A Venus flytrap for nuclear waste

Living on Earth

This story is adapted from a broadcast audio segment; use audio player to listen to story in its entirety.

Story by Emily Guerin, "Living On Earth"

Scientists have long taken inspiration from nature when designing products. Cars are streamlined like fish for better aerodynamics; swimsuits are made of imitation sharkskin to move efficiently through water.

The newest copycat looks to the Venus flytrap to clean up nuclear waste. Researchers at Northwestern University have designed a synthetic material that will snap up radioactive cesium ions from nuclear waste, leaving harmless ions behind. This is no easy task: safe ions in the waste, such as sodium, outnumber cesium by a ratio of almost one thousand to one.

Here's where the Venus flytrap idea comes in. The carnivorous plants are very sensitive and only clam up if multiple hairs on their leaves are touched. This allows the flytrap to distinguish between living prey and inanimate objects, like falling raindrops or debris.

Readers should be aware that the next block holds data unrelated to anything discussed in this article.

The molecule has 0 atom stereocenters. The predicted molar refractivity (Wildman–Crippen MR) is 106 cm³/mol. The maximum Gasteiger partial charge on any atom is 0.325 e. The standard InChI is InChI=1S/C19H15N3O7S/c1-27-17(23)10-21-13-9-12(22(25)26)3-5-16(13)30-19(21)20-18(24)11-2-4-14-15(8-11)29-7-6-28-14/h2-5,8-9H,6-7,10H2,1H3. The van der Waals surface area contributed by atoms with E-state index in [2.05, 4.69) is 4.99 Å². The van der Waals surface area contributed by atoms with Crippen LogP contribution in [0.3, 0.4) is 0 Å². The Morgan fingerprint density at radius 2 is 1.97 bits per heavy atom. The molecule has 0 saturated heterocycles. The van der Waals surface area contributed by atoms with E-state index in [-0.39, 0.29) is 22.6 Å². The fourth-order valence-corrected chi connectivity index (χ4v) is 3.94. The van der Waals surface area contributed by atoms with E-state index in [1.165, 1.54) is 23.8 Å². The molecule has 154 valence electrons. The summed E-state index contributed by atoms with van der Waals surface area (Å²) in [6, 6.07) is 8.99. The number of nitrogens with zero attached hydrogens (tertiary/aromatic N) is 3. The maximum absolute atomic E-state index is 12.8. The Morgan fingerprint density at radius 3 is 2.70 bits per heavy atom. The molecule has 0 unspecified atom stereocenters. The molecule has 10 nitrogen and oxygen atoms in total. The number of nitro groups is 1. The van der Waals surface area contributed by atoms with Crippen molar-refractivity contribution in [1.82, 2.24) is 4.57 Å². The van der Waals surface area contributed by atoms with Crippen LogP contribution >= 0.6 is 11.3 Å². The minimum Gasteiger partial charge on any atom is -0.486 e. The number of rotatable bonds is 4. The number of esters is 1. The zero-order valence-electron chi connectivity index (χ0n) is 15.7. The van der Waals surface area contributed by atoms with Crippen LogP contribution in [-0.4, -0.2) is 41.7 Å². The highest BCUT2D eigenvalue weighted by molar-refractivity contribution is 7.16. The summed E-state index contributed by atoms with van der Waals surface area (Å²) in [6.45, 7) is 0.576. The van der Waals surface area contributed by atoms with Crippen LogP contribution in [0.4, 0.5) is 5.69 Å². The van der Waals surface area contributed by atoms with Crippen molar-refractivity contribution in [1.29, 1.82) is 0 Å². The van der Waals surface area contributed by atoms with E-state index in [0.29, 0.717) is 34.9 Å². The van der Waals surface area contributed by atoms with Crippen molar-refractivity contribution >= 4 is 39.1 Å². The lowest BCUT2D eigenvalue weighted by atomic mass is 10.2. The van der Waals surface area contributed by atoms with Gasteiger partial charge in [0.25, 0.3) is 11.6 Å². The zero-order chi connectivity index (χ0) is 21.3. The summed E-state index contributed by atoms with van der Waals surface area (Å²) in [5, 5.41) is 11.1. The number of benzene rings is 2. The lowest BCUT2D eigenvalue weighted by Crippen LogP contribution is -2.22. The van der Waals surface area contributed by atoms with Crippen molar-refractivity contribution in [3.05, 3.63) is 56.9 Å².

The researchers came up with a material made with sulfur ions to mimic the plant's behavior. When the sulfur and cesium ions meet, the material's pores close around the cesium, trapping it inside like an insect within a Venus flytrap.

Only cesium triggers the reaction; the material ignores sodium the same way the flytrap ignores rain drops.

Scientists say more research is needed, but maybe some day nuclear power plants will send their waste to the radioactive equivalent of a Little Shop of Horrors, complete with a cesium-devouring plant named Audrey.

Read more about nuclear waste-feeding plants.

Hosted by Steve Curwood, "Living on Earth" is an award-winning environmental news program that delves into the leading issues affecting the world we inhabit. More "Living on Earth."

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